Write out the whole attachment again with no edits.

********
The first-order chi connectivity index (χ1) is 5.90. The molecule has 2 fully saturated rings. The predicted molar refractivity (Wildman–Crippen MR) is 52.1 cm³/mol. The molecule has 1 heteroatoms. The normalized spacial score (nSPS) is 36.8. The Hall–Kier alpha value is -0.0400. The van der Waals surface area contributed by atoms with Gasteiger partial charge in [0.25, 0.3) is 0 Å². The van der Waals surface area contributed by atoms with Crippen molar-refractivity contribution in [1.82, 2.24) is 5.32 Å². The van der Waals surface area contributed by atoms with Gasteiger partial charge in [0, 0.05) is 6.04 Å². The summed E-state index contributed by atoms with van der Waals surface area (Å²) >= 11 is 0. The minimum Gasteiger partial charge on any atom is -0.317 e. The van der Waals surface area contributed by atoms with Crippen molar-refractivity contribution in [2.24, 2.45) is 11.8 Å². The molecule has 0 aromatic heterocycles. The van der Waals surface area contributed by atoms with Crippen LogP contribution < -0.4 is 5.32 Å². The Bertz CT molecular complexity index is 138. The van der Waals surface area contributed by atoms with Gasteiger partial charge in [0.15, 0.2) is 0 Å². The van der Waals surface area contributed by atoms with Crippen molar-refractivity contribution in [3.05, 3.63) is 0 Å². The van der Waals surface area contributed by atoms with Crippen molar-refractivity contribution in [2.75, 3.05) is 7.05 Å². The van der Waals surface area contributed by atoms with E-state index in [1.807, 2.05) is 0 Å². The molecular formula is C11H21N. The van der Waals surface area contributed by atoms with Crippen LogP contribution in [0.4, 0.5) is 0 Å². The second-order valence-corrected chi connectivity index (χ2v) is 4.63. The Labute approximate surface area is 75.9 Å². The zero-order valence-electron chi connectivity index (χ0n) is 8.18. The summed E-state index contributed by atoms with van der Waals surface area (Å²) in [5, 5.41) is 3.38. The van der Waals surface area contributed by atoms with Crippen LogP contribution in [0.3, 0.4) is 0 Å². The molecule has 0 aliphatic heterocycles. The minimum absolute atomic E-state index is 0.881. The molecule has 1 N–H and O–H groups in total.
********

The first-order chi connectivity index (χ1) is 5.90. The molecule has 2 fully saturated rings. The predicted molar refractivity (Wildman–Crippen MR) is 52.1 cm³/mol. The molecule has 1 heteroatoms. The normalized spacial score (nSPS) is 36.8. The Hall–Kier alpha value is -0.0400. The van der Waals surface area contributed by atoms with Gasteiger partial charge in [0.25, 0.3) is 0 Å². The van der Waals surface area contributed by atoms with Crippen molar-refractivity contribution in [1.82, 2.24) is 5.32 Å². The van der Waals surface area contributed by atoms with Gasteiger partial charge in [0, 0.05) is 6.04 Å². The summed E-state index contributed by atoms with van der Waals surface area (Å²) >= 11 is 0. The minimum Gasteiger partial charge on any atom is -0.317 e. The van der Waals surface area contributed by atoms with Crippen molar-refractivity contribution in [2.24, 2.45) is 11.8 Å². The molecule has 0 aromatic heterocycles. The van der Waals surface area contributed by atoms with Crippen LogP contribution < -0.4 is 5.32 Å². The Bertz CT molecular complexity index is 138. The van der Waals surface area contributed by atoms with Gasteiger partial charge in [0.15, 0.2) is 0 Å². The van der Waals surface area contributed by atoms with Crippen molar-refractivity contribution in [3.05, 3.63) is 0 Å². The van der Waals surface area contributed by atoms with Crippen molar-refractivity contribution in [2.75, 3.05) is 7.05 Å². The van der Waals surface area contributed by atoms with E-state index in [1.807, 2.05) is 0 Å². The molecular formula is C11H21N. The van der Waals surface area contributed by atoms with Crippen LogP contribution in [0.4, 0.5) is 0 Å². The second-order valence-corrected chi connectivity index (χ2v) is 4.63. The Labute approximate surface area is 75.9 Å². The zero-order valence-electron chi connectivity index (χ0n) is 8.18. The summed E-state index contributed by atoms with van der Waals surface area (Å²) in [5, 5.41) is 3.38. The van der Waals surface area contributed by atoms with Crippen LogP contribution in [0.3, 0.4) is 0 Å². The molecule has 0 aliphatic heterocycles. The minimum absolute atomic E-state index is 0.881. The molecule has 1 N–H and O–H groups in total.